Wednesday, March 30, 2011

Western KY Greeks Adopt New Grade Standards

IFC institutes new GPA requirements by Kathrine Wade Some fraternities at WKU could be facing penalties for low GPAs starting in the fall.

The Interfraternity Council, which acts as a judicial body for fraternities on campus, has made a scholarship bylaw revision that will require fraternities to maintain a certain GPA.

Hawesville junior Billy Stephens, a member of Sigma Chi and vice president of recruitment for the IFC, said IFC came up with the new plan in order to help people with lower grades.

“Our old scholarship plan was very vague and had a lot of loopholes,” he said. “It didn’t really benefit anyone.”
According to the new bylaw, a chapter is placed in a warning semester if its semester GPA is between a 2.5 and 2.6.

If the chapter GPA drops to between 2.25 and 2.5, it’s placed in level one academic probation. If the chapter GPA falls below 2.25, it’s placed in level two academic probation.

Both levels of academic probation can result in the chapter being restricted from social activities and intramurals. That’s along with being required to attend TLC study hours, academic workshops, as well as submitting monthly grade reports to the IFC Executive Council.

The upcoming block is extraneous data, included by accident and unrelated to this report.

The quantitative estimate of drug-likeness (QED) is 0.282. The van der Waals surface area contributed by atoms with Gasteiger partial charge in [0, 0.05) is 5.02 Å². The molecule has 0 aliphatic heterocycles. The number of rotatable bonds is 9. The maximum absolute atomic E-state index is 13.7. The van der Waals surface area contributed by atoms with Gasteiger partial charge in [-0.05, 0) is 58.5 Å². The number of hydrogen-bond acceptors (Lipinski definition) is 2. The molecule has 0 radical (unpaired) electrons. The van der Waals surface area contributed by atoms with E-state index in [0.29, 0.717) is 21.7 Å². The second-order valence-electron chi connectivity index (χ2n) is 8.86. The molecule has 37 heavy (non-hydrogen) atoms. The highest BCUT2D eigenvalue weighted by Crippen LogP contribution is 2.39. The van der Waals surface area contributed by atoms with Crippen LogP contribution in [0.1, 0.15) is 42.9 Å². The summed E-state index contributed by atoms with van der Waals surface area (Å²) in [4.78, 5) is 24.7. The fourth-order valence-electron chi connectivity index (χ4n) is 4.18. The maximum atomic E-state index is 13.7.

Stephens said he thinks these changes will cause fraternity members to concentrate more on improving their grades.

“I think they’re going to take it more seriously,” he said. “You have to get the grades or be baby-sitted.”

Bowling Green junior John Hughes, president of the IFC and a member of Kappa Alpha Order, said he was excited about the new academic bylaws.

He said that although none of the fraternities take grades lightly, now they will have an easier time realizing what they need to do if they get off track.

“This should raise awareness of whenever you get on that borderline,” he said.

Hughes also hopes these revisions will help improve the reputation of the IFC among the fraternities.

“Our goal is not just to lay down the law,” he said. “It is to help and do the best things for our Greek community. The best thing we can do to better scholastics is to be more involved.”
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